The friendship between NFL general managers Scott Pioli and Thomas Dimitroff spans back about two decades to when the two were cutting their teeth with the Cleveland Browns. As they put it, Pioli was pushing papers and making coffee and Dimitroff was putting lines on the field.
This weekend, the two will square off as opposing GMs when Pioli’s Kansas City Chiefs host Dimitroff’s Atlanta Falcons in Week 1 of the NFL season. It’s not uncommon for two general managers to have good, working relationships with one another, but listening to the banter between these two it’s easy to see it’s something a little different.
Scott Pioli and Thomas Dimitroff joined WHB in Kansas City with The Border Patrol to discuss how and when they first met, if they dreamed of getting to this point professionally, how much they talk during the season, the Chiefs’ roster after all the cuts they made, and the impact of Tony Gonzalez on both organizations.
Scott, can you explain how you guys came to know each other well while working in Cleveland?:
“I was hired in 1992 and Thomas’ dad, Tom Sr., was on the staff and he was a regional scout at the time for the Browns. And, correct me if I’m wrong Thomas, but you were in the World League at the time, just as that version of the World League was folding and Thomas moved back … right around Cleveland and Thomas and I were able to meet, work together. We kind of worked together. We were going to the same address each day. You were lining fields and I was making coffee, I think.”
Did you guys ever dream at that time that you could be where you are now?:
Pioli: “I’ll speak for myself. I didn’t have a clue that was going to happen. I was just hoping to get through each day. I don’t think, at that point in time … when you’re starting and working, you’re just worried about getting through the day and making sure you’re doing your job all right. I was never much of a big-picture dreamer like that.” Dimitroff: “Yeah, I think that’s why a guy like Bill Belichick valued Scott’s approach so much. He wasn’t into entitlement. … We both were driven to be as successful as we could be, but there was something about being around that organization, that you’re in a situation where you’re just trying to do your job to the best of your ability.”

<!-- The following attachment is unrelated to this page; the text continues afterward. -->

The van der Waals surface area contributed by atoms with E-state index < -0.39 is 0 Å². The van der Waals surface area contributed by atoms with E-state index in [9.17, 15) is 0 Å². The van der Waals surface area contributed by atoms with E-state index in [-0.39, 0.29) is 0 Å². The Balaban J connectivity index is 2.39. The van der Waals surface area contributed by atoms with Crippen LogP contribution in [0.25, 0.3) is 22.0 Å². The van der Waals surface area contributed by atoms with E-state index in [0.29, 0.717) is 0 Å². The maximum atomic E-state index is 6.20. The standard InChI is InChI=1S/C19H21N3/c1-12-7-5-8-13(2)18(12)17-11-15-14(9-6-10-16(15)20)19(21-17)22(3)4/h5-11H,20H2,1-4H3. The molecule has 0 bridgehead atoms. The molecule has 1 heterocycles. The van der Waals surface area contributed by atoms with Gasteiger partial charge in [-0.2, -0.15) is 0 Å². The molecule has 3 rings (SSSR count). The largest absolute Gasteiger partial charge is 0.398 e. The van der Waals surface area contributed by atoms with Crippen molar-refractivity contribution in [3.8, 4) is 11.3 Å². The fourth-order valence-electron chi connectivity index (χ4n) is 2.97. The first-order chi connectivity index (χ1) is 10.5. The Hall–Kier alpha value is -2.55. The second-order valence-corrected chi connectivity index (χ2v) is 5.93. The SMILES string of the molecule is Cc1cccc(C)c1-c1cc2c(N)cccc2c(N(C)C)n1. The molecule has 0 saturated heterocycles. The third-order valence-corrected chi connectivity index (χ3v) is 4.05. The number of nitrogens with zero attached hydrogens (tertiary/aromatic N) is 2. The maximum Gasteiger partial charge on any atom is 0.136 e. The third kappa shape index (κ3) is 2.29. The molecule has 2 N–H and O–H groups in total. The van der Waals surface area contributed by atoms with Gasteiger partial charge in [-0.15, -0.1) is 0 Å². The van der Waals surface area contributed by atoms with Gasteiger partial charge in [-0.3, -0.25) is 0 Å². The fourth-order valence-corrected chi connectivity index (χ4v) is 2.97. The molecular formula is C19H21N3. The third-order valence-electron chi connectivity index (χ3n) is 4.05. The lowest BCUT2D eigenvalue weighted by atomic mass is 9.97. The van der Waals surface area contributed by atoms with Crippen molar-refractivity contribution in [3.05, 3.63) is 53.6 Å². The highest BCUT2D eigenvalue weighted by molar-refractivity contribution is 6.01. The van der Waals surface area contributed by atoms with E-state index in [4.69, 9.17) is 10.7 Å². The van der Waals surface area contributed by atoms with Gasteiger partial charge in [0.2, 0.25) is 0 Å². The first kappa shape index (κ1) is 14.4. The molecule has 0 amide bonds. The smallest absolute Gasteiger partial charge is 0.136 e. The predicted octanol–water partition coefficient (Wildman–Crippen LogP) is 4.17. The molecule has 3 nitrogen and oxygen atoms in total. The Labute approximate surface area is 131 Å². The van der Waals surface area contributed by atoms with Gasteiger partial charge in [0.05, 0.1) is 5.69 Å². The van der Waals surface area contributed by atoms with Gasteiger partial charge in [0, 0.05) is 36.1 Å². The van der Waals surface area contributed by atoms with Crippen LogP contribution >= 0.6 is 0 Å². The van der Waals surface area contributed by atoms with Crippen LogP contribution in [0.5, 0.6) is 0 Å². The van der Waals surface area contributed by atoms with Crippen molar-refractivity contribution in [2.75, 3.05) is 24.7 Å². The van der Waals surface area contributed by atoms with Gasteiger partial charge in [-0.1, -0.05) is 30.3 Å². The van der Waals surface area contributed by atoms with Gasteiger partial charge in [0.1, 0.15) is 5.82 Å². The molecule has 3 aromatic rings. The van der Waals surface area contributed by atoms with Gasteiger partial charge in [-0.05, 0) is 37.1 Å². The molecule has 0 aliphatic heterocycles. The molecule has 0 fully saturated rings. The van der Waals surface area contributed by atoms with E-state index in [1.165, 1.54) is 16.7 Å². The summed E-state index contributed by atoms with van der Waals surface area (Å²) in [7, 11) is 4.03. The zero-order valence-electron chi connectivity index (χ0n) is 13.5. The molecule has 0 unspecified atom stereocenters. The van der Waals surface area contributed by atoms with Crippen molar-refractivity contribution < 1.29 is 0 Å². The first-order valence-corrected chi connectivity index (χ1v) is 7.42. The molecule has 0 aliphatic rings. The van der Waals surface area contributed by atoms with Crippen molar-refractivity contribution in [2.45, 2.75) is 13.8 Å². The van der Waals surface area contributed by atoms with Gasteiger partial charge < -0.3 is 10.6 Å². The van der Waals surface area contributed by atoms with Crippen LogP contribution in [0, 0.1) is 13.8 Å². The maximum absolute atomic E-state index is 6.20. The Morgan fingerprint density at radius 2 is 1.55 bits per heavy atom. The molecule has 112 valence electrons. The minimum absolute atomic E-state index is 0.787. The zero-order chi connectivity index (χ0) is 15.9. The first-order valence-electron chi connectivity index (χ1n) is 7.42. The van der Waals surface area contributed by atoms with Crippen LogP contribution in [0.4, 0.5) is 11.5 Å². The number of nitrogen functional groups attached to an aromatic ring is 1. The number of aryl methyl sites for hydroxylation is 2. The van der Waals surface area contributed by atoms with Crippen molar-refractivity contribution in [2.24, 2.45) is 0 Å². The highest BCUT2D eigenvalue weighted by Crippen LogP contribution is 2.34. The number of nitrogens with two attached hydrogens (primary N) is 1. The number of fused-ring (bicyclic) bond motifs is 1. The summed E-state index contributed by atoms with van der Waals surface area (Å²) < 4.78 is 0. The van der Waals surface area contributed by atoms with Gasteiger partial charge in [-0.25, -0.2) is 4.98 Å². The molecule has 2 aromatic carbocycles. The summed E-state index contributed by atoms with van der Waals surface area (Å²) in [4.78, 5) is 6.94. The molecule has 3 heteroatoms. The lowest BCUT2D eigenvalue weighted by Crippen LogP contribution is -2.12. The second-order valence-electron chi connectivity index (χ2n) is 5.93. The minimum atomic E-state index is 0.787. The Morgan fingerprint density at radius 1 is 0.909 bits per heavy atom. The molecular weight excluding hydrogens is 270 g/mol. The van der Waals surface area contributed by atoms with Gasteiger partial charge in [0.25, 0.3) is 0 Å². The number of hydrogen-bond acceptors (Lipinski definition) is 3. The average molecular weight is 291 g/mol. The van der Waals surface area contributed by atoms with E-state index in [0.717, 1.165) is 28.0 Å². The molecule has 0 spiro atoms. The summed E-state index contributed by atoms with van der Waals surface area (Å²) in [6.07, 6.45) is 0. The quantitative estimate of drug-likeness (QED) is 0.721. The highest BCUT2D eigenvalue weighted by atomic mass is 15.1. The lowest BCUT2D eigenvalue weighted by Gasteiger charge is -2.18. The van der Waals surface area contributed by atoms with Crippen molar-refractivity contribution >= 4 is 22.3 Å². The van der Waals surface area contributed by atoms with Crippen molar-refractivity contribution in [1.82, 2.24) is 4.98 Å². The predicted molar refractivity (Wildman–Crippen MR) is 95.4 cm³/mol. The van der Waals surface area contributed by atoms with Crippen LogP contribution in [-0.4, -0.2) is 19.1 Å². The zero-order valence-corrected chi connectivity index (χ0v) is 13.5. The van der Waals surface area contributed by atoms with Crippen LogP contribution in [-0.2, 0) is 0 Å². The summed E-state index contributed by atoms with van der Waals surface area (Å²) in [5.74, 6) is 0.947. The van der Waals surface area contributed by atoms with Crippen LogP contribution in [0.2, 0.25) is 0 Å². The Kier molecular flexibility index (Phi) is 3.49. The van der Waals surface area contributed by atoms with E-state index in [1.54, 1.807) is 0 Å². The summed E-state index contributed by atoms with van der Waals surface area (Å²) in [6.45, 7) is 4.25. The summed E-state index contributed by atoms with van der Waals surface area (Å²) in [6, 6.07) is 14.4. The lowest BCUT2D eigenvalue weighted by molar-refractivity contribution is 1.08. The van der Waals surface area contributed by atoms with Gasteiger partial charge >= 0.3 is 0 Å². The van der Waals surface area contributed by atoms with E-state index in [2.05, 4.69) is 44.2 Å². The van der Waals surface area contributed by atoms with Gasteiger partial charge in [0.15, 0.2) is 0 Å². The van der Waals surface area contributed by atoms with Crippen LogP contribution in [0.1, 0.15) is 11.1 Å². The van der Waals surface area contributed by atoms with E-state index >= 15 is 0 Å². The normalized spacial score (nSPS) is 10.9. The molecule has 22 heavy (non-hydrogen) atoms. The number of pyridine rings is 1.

How much do you guys get a chance to talk during the football season?:
Pioli: “If you heard how much, actually, probably too much.” Dimitroff: “We’ve had our discussions this week. As competitive as we both are, we both understand that there are a number of things to talk about before going into a game. We’re hoping to get together and spend a little bit of time talking about football in general and life. I want to have an opportunity to see Scott’s great family. We’re very close that way. … On the game field, on Sunday, we’ll be turning the corner as far as our focus.”
Scott, how do you feel about your roster now that it’s down to 53 players?:
“I’m still encouraged, I really am. I know there’s a lot of games. Coming right out of the gate, we’ve got some really tough competition. … I do feel that we’ve got a good football team and a well-coached football team. We’ve shown, at different times, that we are that. And then, unfortunately, I don’t know if it’s due to our lack of experience and age, but we’ve shown signs of not playing up to our ability, so it’ll be interesting to see how this team does coming right out of the gate.”
Thomas, what has Tony Gonzalez meant to your franchise since you acquired him from Kansas City?:
“As we all know, Tony is, no question … a first-ballot Hall of Famer. He’s been a special addition for us and it was the right addition for us at the time. Honestly, it was a good trade on both sides. It was valuable for both organizations. And that’s, ultimately, what you want in this league, to make sure you can get a deal that is right for both teams. … For us, here, Tony has been the quiet leader that he is. He’s not the stomp-around leader, but he’s out there working hard all the time, and he’s been good for Matt Ryan’s transition and evolution as a quarterback in this league.”
Scott, what was that process like for you?:
“First, out of the gate, it was tough. Even though I hadn’t been with Tony here, I had so much respect for him as a player. … And I knew that he was a good player that still had more time left on his clock to be a good player. Thomas, it just so happened, he and I had talked and he was interested. … Tony had made it clear, in a very professional, respectful way that he didn’t demand his way out, he made more of a request that if we would ever consider it, he would love for us to consider moving him. … The other thing that was really important, as he and I talked, was the fact that we hoped that when he does retire, whenever that time is, that he does retire as a Kansas City Chief. … I felt everyone was winning. I felt Tony was going to win, the Chiefs were going to win, the Falcons were going to win.”